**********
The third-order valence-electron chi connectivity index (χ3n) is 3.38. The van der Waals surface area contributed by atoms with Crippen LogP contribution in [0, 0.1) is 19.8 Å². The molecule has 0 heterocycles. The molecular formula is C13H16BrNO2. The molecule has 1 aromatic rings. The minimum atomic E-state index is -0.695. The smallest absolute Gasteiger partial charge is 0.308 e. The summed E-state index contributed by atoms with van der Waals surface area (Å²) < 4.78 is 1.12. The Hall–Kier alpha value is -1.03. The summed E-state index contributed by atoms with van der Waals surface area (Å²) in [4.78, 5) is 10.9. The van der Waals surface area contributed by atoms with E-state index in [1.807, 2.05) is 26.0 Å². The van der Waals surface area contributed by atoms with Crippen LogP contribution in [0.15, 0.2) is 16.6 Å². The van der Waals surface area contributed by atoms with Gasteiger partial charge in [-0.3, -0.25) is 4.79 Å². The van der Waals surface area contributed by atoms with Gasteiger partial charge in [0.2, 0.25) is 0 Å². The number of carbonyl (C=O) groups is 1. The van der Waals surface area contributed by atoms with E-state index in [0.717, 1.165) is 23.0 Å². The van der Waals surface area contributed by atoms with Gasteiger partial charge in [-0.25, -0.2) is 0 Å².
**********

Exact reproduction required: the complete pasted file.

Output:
The third-order valence-electron chi connectivity index (χ3n) is 3.38. The van der Waals surface area contributed by atoms with Crippen LogP contribution in [0, 0.1) is 19.8 Å². The molecule has 0 heterocycles. The molecular formula is C13H16BrNO2. The molecule has 1 aromatic rings. The minimum atomic E-state index is -0.695. The smallest absolute Gasteiger partial charge is 0.308 e. The summed E-state index contributed by atoms with van der Waals surface area (Å²) < 4.78 is 1.12. The Hall–Kier alpha value is -1.03. The summed E-state index contributed by atoms with van der Waals surface area (Å²) in [4.78, 5) is 10.9. The van der Waals surface area contributed by atoms with E-state index in [1.807, 2.05) is 26.0 Å². The van der Waals surface area contributed by atoms with Crippen LogP contribution in [0.15, 0.2) is 16.6 Å². The van der Waals surface area contributed by atoms with Gasteiger partial charge in [-0.3, -0.25) is 4.79 Å². The van der Waals surface area contributed by atoms with Gasteiger partial charge in [0.2, 0.25) is 0 Å². The number of carbonyl (C=O) groups is 1. The van der Waals surface area contributed by atoms with E-state index in [0.717, 1.165) is 23.0 Å². The van der Waals surface area contributed by atoms with Gasteiger partial charge in [-0.25, -0.2) is 0 Å².